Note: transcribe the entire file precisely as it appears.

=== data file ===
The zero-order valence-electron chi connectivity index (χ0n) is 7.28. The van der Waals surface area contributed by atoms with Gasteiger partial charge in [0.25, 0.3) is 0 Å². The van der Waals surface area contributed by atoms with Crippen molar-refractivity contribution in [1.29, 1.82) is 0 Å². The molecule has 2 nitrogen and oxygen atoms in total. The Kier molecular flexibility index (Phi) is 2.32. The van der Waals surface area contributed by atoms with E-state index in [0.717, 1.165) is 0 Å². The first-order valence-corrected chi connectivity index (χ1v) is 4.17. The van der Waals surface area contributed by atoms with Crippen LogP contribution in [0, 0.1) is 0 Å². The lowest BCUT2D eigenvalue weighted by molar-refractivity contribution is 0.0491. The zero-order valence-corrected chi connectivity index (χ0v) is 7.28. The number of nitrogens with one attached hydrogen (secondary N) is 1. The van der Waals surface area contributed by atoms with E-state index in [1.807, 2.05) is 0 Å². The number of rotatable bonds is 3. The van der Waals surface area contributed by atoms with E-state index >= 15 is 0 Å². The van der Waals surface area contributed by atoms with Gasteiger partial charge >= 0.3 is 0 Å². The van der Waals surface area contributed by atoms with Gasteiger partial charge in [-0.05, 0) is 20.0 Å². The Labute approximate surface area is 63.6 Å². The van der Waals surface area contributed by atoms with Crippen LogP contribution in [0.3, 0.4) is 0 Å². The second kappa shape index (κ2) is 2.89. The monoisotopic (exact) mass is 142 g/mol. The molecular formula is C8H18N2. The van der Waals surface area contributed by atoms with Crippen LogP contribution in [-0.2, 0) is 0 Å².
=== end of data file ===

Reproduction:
The zero-order valence-electron chi connectivity index (χ0n) is 7.28. The van der Waals surface area contributed by atoms with Gasteiger partial charge in [0.25, 0.3) is 0 Å². The van der Waals surface area contributed by atoms with Crippen molar-refractivity contribution in [1.29, 1.82) is 0 Å². The molecule has 2 nitrogen and oxygen atoms in total. The Kier molecular flexibility index (Phi) is 2.32. The van der Waals surface area contributed by atoms with E-state index in [0.717, 1.165) is 0 Å². The first-order valence-corrected chi connectivity index (χ1v) is 4.17. The van der Waals surface area contributed by atoms with Crippen LogP contribution in [0, 0.1) is 0 Å². The lowest BCUT2D eigenvalue weighted by molar-refractivity contribution is 0.0491. The zero-order valence-corrected chi connectivity index (χ0v) is 7.28. The number of nitrogens with one attached hydrogen (secondary N) is 1. The van der Waals surface area contributed by atoms with E-state index in [1.807, 2.05) is 0 Å². The number of rotatable bonds is 3. The van der Waals surface area contributed by atoms with E-state index >= 15 is 0 Å². The van der Waals surface area contributed by atoms with Gasteiger partial charge >= 0.3 is 0 Å². The van der Waals surface area contributed by atoms with Gasteiger partial charge in [-0.05, 0) is 20.0 Å². The Labute approximate surface area is 63.6 Å². The van der Waals surface area contributed by atoms with Crippen LogP contribution in [0.3, 0.4) is 0 Å². The second kappa shape index (κ2) is 2.89. The monoisotopic (exact) mass is 142 g/mol. The molecular formula is C8H18N2. The van der Waals surface area contributed by atoms with Crippen LogP contribution in [-0.2, 0) is 0 Å².